Disadvantages of nonparametric methods compared to parametric methods: #
- Data is used more efficiently with parametric methods than nonparametric methods. Therefore, large sample sizes are required to precisely estimate volatility using historical simulation.
- Separating the full sample of data into different market regimes reduces the amount of usable data for historical simulations.
- MDE may lead to data snooping or over-fitting in identifying required assumptions regarding the weighting scheme identification of relevant conditioning variables and the number of observations used to estimate volatility.
- MDE requires a large amount of data that is directly related to the number of conditioning variables used in the model
MULTIVARIATE DENSITY ESTIMATION (MDE) #
Under the MDE model, conditional volatility for each market state or regime is calculated as follows:
σ2 = Ʃw (xt-i)r2t-i
xt-i = the vector of relevant variables describing the market state or regime at time t – i
w(xt-i) = the weight used on observation t — i, as a function of the “distance” of the state xt-i from the current state xt.
The kernel function, w(xt-i), is used to measure the relative weight in terms of “near” or “distant” from the current state. The MDE model is very flexible in identifying dependence on state variables. Some examples of relevant state variables in an MDE model are interest rate volatility dependent on the level of interest rates or the term structure of interest rates, equity volatility dependent on implied volatility, and exchange rate volatility dependent on interest rate spreads.
MEAN REVERSION & LONG TIME HORIZONS #
To demonstrate mean reversion, consider a time series model with one lagged variable:
Xj = a + b x Xi-1
This type of regression, with a lag of its own variable, is known as an autoregressive (AR) model. In this case, since there is only one lag, it is referred to as an AR(1) model. The long- run mean of this model is evaluated as [a / (1 — b)].
The single-period conditional variance of the rate of change is σ2 and that the two-period variance is (1 + b2)σ2.
RETURN AGGREGATION #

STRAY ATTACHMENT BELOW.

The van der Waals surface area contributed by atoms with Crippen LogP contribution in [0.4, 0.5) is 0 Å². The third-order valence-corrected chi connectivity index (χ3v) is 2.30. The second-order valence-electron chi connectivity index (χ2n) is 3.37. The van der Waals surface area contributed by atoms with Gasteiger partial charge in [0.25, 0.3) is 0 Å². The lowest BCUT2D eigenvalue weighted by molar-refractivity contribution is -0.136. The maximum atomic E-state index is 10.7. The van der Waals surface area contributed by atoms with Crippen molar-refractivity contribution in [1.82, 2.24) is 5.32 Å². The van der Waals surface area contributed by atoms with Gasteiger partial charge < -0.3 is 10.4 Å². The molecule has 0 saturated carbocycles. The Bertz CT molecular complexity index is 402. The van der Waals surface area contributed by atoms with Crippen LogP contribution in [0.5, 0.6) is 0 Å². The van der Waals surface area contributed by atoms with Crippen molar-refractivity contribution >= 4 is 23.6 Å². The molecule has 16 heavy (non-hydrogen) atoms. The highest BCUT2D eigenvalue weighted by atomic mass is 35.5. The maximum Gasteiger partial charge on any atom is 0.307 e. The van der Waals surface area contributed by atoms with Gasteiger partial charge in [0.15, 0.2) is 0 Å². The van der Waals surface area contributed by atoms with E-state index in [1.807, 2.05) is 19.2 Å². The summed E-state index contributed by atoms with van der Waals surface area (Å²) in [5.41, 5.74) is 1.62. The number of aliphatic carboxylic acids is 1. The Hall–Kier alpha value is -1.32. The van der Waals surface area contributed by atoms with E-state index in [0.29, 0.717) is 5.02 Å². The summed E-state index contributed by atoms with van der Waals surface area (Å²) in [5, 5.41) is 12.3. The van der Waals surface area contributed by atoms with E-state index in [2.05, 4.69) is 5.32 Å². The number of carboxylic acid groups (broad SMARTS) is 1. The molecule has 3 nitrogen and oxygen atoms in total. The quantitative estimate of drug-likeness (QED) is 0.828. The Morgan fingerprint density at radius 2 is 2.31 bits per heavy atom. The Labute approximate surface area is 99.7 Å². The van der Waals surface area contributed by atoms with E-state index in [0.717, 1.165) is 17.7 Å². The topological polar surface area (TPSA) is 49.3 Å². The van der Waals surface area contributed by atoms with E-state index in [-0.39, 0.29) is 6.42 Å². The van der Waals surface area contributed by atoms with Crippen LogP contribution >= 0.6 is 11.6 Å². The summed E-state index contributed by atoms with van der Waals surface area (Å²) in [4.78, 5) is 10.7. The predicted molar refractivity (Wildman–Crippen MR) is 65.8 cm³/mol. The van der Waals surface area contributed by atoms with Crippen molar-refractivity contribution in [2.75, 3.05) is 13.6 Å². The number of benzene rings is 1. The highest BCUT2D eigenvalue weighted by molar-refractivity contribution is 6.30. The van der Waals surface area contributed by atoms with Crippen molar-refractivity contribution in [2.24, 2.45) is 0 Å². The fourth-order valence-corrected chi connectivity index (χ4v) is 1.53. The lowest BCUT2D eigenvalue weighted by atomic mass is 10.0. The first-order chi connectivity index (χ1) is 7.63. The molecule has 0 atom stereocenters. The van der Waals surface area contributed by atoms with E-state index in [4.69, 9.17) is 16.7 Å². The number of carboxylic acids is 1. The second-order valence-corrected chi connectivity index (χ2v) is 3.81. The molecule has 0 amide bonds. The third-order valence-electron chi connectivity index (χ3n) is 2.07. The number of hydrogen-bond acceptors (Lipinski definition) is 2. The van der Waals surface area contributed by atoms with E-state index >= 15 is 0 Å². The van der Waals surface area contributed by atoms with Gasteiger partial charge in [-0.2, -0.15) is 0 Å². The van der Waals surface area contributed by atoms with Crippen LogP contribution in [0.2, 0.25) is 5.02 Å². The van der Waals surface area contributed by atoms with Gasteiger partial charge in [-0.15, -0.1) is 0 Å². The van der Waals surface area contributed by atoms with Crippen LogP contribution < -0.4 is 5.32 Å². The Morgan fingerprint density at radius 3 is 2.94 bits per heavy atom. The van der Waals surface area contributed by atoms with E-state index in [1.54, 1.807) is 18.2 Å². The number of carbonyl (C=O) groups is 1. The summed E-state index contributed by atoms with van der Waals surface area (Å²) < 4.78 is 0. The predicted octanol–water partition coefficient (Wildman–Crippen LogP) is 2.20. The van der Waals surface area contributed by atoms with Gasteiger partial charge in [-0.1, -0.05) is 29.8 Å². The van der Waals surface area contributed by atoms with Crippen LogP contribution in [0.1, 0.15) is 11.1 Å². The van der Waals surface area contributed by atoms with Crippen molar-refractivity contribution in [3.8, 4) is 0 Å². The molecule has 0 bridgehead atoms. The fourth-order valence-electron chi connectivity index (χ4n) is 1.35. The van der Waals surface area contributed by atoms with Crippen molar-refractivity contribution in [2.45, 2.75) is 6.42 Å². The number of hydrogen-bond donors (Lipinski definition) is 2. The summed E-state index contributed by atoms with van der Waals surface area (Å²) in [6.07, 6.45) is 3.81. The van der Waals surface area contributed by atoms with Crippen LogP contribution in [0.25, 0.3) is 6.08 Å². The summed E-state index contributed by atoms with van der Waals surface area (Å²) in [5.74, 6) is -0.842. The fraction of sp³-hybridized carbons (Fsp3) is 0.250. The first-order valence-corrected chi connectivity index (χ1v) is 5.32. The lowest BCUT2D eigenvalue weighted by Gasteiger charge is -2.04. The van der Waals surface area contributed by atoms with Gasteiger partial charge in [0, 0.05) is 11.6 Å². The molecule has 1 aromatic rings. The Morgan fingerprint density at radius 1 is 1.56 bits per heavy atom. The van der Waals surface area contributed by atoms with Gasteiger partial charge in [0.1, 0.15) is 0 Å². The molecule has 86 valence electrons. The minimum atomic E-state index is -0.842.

When a portfolio is comprised of more than one position using the RiskMetrics® or historical standard deviation approaches, a single VaR measurement can be estimated by assuming asset returns are all normally distributed. The historical simulation approach for calculating VaR for multiple portfolios aggregates each period’s historical returns weighted according to the relative size of each position. The weights are based on the market value of the portfolio positions today, regardless of the actual allocation of positions K days ago in the estimation window. A third approach to calculating VaR for portfolios with multiple positions estimates the volatility of the vector of aggregated returns and assumes normality based on the strong law of large numbers.
IMPLIED VOLATILITY #
A method for estimating future volatility is implied volatility. The Black-Scholes-Merton model is used to infer an implied volatility from equity option prices. Using the most liquid at-the-money put and call options, an average implied volatility is extrapolated using the Black-Scholes-Merton model.
- Forward-looking predictive nature of the model.
- The implied volatility model reacts immediately to changing market conditions.
- Implied volatility is model dependent.
- The volatility parameter is assumed to be constant from the present time to the contract maturity date.
MEAN REVERSION & LONG TIME HORIZONS #
Backtesting is the process of comparing losses predicted by the value at risk (VaR) model to those actually experienced over the sample testing period.
There are three desirable attributes of VaR estimates that can be evaluated when using a backtesting approach.